If a brainstorming session falls short of its participants’ goals, “most often it is because someone hijacks the topic at hand, tries to prove everyone else wrong, works to impress the superiors who are present, or just plain blathers for his own enjoyment,” according to the Wall St.J., June 13, 2006 at B1.
If your law department chooses to conduct a brainstorming session, apply these four lessons. Require the participants to write down their ideas privately and bring them to the session. Have someone collect the ideas and read them without attribution, so that evaluations of the ideas are not influenced by the idea person’s rank. Research referred to in the article found that group brainstormers perform at about half the level of the same people who brainstorm alone. as measured by the number and quality of ideas generated.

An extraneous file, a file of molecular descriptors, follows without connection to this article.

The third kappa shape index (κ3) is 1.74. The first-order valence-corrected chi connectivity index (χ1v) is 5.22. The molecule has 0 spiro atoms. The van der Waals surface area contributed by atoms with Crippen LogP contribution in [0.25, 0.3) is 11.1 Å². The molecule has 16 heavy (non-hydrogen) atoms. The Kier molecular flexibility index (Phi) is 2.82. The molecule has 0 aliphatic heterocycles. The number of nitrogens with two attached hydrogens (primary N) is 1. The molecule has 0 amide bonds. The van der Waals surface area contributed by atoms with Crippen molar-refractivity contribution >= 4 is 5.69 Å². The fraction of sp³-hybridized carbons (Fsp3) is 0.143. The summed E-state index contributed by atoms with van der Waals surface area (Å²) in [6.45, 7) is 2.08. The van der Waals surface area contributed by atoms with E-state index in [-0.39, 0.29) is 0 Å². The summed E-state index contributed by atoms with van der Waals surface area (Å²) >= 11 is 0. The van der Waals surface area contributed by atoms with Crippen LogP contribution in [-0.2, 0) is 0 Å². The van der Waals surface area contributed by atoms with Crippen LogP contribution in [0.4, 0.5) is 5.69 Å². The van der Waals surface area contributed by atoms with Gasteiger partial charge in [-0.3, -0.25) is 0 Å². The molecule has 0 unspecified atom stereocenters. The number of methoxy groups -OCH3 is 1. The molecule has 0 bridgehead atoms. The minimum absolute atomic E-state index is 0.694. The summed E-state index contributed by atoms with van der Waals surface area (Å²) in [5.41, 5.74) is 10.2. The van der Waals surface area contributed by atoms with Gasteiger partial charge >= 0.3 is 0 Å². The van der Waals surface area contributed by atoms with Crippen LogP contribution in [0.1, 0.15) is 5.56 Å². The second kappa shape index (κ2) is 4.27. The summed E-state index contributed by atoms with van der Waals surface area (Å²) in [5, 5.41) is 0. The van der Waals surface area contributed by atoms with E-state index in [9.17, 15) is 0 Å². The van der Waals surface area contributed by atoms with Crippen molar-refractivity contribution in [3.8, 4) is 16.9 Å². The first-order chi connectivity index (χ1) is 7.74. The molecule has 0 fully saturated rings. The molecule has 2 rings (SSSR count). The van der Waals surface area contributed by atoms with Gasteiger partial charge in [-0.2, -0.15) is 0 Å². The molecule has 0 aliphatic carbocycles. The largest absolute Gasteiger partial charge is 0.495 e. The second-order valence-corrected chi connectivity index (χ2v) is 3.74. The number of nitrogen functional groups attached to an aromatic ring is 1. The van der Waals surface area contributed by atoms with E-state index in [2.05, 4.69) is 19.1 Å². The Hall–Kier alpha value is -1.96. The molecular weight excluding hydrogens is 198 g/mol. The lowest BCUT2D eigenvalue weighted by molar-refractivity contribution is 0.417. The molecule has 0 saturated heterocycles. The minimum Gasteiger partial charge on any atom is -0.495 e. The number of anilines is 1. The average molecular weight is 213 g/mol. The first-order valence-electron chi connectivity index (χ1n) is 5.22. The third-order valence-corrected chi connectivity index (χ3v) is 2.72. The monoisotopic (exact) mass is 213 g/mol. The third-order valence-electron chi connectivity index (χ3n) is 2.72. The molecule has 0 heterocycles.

Third, hire an outside facilitator (See my post of Oct. 30, 2006 for this suggestion and two other points: have rules and push participants to prepare ahead of time.). A fourth step asks the participants to mull over afterwards what they learned during the brainstorming session and share their thoughts (See my posts of Nov. 28, 2005 on the advantages of mind-mapping software during brainstorming sessions; and Dec. 9, 2005 on the related Delphi technique.).